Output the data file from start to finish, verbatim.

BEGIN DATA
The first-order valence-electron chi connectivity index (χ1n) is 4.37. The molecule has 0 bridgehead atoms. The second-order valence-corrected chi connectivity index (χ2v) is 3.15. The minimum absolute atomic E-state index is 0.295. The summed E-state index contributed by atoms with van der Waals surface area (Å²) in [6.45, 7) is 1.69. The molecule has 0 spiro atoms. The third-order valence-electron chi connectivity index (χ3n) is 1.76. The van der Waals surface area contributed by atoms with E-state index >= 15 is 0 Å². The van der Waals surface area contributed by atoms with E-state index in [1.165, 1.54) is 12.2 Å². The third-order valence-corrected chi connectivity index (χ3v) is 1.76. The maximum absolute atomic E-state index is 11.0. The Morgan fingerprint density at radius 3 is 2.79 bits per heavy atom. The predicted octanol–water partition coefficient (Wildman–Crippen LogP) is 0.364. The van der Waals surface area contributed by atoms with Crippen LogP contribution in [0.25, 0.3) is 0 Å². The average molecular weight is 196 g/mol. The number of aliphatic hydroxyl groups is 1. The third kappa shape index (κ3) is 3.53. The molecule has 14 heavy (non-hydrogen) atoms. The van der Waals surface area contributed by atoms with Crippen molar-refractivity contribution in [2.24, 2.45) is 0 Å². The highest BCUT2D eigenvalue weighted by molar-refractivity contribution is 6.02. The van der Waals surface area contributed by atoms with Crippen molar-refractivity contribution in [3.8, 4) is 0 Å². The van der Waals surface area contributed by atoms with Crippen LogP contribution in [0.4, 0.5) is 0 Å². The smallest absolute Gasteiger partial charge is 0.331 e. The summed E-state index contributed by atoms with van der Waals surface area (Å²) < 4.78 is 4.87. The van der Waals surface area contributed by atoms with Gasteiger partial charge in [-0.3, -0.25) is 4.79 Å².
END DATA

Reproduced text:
The first-order valence-electron chi connectivity index (χ1n) is 4.37. The molecule has 0 bridgehead atoms. The second-order valence-corrected chi connectivity index (χ2v) is 3.15. The minimum absolute atomic E-state index is 0.295. The summed E-state index contributed by atoms with van der Waals surface area (Å²) in [6.45, 7) is 1.69. The molecule has 0 spiro atoms. The third-order valence-electron chi connectivity index (χ3n) is 1.76. The van der Waals surface area contributed by atoms with E-state index >= 15 is 0 Å². The van der Waals surface area contributed by atoms with E-state index in [1.165, 1.54) is 12.2 Å². The third-order valence-corrected chi connectivity index (χ3v) is 1.76. The maximum absolute atomic E-state index is 11.0. The Morgan fingerprint density at radius 3 is 2.79 bits per heavy atom. The predicted octanol–water partition coefficient (Wildman–Crippen LogP) is 0.364. The van der Waals surface area contributed by atoms with Crippen LogP contribution in [0.25, 0.3) is 0 Å². The average molecular weight is 196 g/mol. The number of aliphatic hydroxyl groups is 1. The third kappa shape index (κ3) is 3.53. The molecule has 14 heavy (non-hydrogen) atoms. The van der Waals surface area contributed by atoms with Crippen molar-refractivity contribution in [2.24, 2.45) is 0 Å². The highest BCUT2D eigenvalue weighted by molar-refractivity contribution is 6.02. The van der Waals surface area contributed by atoms with Crippen molar-refractivity contribution in [3.8, 4) is 0 Å². The van der Waals surface area contributed by atoms with Crippen LogP contribution in [0.4, 0.5) is 0 Å². The smallest absolute Gasteiger partial charge is 0.331 e. The summed E-state index contributed by atoms with van der Waals surface area (Å²) < 4.78 is 4.87. The van der Waals surface area contributed by atoms with Gasteiger partial charge in [-0.3, -0.25) is 4.79 Å².